CAR_HOUSE

Jason Pence, second from right, explains the plan to remove a car from a home on Old Valley Pike on Tuesday.

EDINBURG — No one was injured when a woman drove her car into a home off Old Valley Pike on Tuesday afternoon.

Bill Streett, the Shenandoah County Fire and Rescue deputy chief of operations, said a call came in just after 1 p.m. that a car had struck a home. Donna Hinkley was driving north on Old Valley Pike when she went off the road, traveled through a small field and into the home.

No one was home when the car crashed into the home, and Hinkley was the only person in the car, Streett said. Fire and rescue members removed Hinkley from the vehicle once they arrived on the scene, he said.

Medical personnel evaluated Hinkley and determined she did not have any injuries, Streett said. Hinkley refused further medical treatment.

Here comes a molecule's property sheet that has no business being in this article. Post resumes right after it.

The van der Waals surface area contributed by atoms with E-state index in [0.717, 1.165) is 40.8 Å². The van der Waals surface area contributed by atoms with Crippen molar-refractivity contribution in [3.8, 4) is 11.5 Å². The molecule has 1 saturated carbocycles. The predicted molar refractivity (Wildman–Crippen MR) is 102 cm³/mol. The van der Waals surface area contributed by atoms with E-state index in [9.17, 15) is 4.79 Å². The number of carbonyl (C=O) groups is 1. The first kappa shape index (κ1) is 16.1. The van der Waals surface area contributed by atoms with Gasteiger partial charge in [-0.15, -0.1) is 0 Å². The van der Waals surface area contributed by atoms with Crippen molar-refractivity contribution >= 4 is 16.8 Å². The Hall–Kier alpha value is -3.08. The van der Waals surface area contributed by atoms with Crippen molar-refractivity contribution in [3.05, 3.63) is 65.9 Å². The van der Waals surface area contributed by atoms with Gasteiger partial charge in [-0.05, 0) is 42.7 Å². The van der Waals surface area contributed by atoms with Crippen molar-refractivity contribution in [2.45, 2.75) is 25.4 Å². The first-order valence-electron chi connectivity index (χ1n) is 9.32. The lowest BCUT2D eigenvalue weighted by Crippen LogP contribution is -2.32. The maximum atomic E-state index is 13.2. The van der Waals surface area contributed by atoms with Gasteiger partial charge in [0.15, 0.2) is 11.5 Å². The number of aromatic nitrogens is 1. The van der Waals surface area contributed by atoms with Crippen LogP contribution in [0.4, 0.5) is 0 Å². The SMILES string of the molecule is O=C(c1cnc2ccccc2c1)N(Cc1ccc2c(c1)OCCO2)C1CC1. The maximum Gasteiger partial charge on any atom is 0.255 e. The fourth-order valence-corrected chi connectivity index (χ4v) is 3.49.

Streett said he couldn’t estimate what the damages to the home cost but said the house was “uninhabitable.”

“They’ll get renovation crews and construction crews out here to repair the damages,” Streett said.

“The main thing we had to do was stabilize the house prior to removing the vehicle because it did strike some load-bearing walls inside,” Streett said. “Right now, we’re working with the building inspectors office to determine what shoring we need to leave in place to keep the building safe and what we can take with us.”

Extracting the car from the home was a delicate business. Jason Pence and Bruce Riffey, operators with Valley Towing, wrested the car from the living room, through a room on the side of the house and onto a flatbed. Throughout the process, Pence called on fire and rescue volunteers to keep a close eye on the walls and chimney to make sure the structure didn’t give way when the car was removed.

Craig Cline, a trooper with Virginia State Police, said he charged Hinkley with one count of failing to maintain control-reckless driving.

– Contact Max Thornberry at mthornberry@nvdaily.com